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UNM study: HPV vaccine ‘better than we ever could have imagined’

Copyright © 2016 Albuquerque Journal

The incidence of abnormal growths that can lead to cervical cancer fell by more than half among teenage girls in New Mexico from 2007 to 2014, a new study found.

The University of New Mexico study provides strong evidence for the effectiveness of vaccines that target the human papilloma virus, or HPV, that causes most cervical cancers, the study’s lead author said.

“If you take everything combined, the vaccines are better than we ever could have imagined,” said Dr. Cosette Wheeler, a researcher at the UNM Comprehensive Cancer Center.

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The steep declines suggest that the vaccine offers “herd immunity” by lowering the amount of virus in the population, offering protection to women who have not received the vaccination, Wheeler said.

a01_jd_30sept_hpvThe study found that the rate of moderate precancerous lesions declined by 54 percent among girls 15 to 19 in the seven years after the HPV vaccine was introduced in 2007. It also found a 39 percent decline in moderate precancers among New Mexico women ages 20 to 24.

The study was published Thursday in the journal JAMA Oncology. It looked at cervical screening and treatment data for more than 220,000 New Mexico females under 30 from 2007 to 2014.

The results predict steep declines in cervical disease as vaccinated girls and women mature, particularly if HPV vaccination rates continues to increase, Wheeler said.

“If we do a good job of vaccinating, we have a chance in the next 20 years of actually eliminating cervical cancer,” she said.

Nearly 12,000 U.S. women were diagnosed with cervical cancer and 4,217 women died from the illness in 2013, the most recent year the data is available.

The study also suggests that researchers should consider scaling back cervical cancer screenings, which cost the U.S. health care system up to $8 billion a year.

Current guidelines call for women to get cervical cancer screenings every three years from ages 21 to 65. The protections offered by HPV vaccinations could allow the U.S. to safely delay of screenings to age 25 or later and reduce their frequency “to a few times in a lifetime,” providing huge savings and smaller risk of unnecessary treatments, Wheeler said.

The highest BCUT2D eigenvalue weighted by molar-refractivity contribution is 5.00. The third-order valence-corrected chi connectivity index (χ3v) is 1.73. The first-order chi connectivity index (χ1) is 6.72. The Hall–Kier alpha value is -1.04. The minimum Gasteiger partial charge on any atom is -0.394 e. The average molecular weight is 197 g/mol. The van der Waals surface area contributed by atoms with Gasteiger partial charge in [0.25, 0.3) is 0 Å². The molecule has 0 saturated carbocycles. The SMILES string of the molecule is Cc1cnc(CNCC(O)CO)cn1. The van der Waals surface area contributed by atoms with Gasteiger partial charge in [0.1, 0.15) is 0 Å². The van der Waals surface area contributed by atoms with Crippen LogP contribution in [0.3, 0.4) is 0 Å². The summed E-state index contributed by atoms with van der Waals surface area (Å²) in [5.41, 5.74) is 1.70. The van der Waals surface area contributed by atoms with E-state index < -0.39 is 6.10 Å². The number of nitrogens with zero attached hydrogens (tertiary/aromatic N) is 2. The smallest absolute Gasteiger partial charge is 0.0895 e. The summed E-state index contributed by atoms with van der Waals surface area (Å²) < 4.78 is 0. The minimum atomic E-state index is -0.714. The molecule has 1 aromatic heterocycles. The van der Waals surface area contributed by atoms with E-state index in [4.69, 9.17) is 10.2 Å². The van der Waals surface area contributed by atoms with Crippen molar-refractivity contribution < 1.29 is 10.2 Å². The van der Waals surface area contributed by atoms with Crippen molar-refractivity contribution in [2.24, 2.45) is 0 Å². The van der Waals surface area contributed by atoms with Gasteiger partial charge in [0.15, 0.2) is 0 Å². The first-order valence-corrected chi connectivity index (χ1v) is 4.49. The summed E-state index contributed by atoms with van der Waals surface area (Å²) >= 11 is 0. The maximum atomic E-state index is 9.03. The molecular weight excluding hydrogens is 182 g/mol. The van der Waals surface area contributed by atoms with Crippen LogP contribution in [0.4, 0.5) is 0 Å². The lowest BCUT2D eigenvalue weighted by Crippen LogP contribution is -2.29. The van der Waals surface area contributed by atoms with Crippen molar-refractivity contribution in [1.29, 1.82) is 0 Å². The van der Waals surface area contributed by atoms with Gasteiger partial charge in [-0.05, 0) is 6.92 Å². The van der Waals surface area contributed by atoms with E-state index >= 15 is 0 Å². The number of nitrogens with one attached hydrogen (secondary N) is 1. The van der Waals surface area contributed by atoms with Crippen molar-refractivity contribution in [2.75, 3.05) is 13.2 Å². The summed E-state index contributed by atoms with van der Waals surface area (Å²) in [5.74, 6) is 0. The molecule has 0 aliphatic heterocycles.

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“We are trying to not just remove disease, but save health care dollars,” she said. “The goal is to remove the disease and modify the way we spend money screening, because we don’t need to screen as early or as often.”

The 54 percent decline in cervical precancers among teenage girls was greater than researchers had expected. “The message is, 50 percent is way more than we anticipated,” Wheeler said.

Researchers had expected smaller declines, because public health officials have had only modest success in persuading parents to vaccinate their children for the sexually transmitted virus.

In 2014, 40 percent of New Mexico girls ages 13 to 17 had received the recommended three doses of HPV vaccine, up from 17 percent in 2008. The three-dose vaccine is recommended for boys and girls ages 11 and 12. HPV is a common sexually transmitted virus that infects about 80 million males and females in the U.S.

The vaccine guards against four common strains of HPV, including two strains that cause at least 70 percent of cervical cancers.

The study also bolsters the findings of earlier studies that the vaccine offers protection to women who received only one or two doses of the vaccine, she said.


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